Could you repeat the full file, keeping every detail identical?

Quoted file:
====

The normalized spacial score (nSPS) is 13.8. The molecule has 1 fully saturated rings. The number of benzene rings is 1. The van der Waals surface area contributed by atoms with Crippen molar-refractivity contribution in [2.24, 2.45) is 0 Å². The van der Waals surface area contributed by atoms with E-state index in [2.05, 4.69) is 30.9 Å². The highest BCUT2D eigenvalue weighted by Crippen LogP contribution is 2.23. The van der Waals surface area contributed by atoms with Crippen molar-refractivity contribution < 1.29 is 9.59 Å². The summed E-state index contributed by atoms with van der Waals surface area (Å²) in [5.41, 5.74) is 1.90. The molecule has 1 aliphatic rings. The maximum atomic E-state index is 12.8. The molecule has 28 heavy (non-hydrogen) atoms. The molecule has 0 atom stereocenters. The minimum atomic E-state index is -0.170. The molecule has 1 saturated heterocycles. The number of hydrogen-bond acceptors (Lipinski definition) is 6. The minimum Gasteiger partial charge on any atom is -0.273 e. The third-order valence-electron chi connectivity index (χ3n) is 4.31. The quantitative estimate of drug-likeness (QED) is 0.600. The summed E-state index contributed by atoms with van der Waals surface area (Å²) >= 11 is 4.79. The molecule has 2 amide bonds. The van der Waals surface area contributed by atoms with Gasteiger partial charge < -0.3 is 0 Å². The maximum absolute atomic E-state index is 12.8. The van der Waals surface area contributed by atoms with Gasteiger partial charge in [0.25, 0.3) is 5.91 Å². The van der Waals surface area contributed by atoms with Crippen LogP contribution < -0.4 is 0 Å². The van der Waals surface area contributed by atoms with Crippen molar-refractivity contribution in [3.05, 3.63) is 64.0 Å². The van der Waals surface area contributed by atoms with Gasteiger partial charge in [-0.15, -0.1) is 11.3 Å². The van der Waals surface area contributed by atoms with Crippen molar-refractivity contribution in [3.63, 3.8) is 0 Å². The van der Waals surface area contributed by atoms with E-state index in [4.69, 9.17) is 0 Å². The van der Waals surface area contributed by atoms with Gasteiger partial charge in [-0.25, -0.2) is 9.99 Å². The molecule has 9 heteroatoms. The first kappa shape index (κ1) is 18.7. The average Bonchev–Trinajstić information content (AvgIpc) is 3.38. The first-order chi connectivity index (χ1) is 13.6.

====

The normalized spacial score (nSPS) is 13.8. The molecule has 1 fully saturated rings. The number of benzene rings is 1. The van der Waals surface area contributed by atoms with Crippen molar-refractivity contribution in [2.24, 2.45) is 0 Å². The van der Waals surface area contributed by atoms with E-state index in [2.05, 4.69) is 30.9 Å². The highest BCUT2D eigenvalue weighted by Crippen LogP contribution is 2.23. The van der Waals surface area contributed by atoms with Crippen molar-refractivity contribution < 1.29 is 9.59 Å². The summed E-state index contributed by atoms with van der Waals surface area (Å²) in [5.41, 5.74) is 1.90. The molecule has 1 aliphatic rings. The maximum atomic E-state index is 12.8. The molecule has 28 heavy (non-hydrogen) atoms. The molecule has 0 atom stereocenters. The minimum atomic E-state index is -0.170. The molecule has 1 saturated heterocycles. The number of hydrogen-bond acceptors (Lipinski definition) is 6. The minimum Gasteiger partial charge on any atom is -0.273 e. The third-order valence-electron chi connectivity index (χ3n) is 4.31. The quantitative estimate of drug-likeness (QED) is 0.600. The summed E-state index contributed by atoms with van der Waals surface area (Å²) >= 11 is 4.79. The molecule has 2 amide bonds. The van der Waals surface area contributed by atoms with Gasteiger partial charge < -0.3 is 0 Å². The maximum absolute atomic E-state index is 12.8. The van der Waals surface area contributed by atoms with Gasteiger partial charge in [0.25, 0.3) is 5.91 Å². The van der Waals surface area contributed by atoms with Crippen LogP contribution < -0.4 is 0 Å². The van der Waals surface area contributed by atoms with Crippen molar-refractivity contribution in [3.05, 3.63) is 64.0 Å². The van der Waals surface area contributed by atoms with Gasteiger partial charge in [-0.15, -0.1) is 11.3 Å². The van der Waals surface area contributed by atoms with Crippen molar-refractivity contribution in [3.63, 3.8) is 0 Å². The van der Waals surface area contributed by atoms with E-state index in [4.69, 9.17) is 0 Å². The van der Waals surface area contributed by atoms with Gasteiger partial charge in [-0.25, -0.2) is 9.99 Å². The molecule has 9 heteroatoms. The first kappa shape index (κ1) is 18.7. The average Bonchev–Trinajstić information content (AvgIpc) is 3.38. The first-order chi connectivity index (χ1) is 13.6.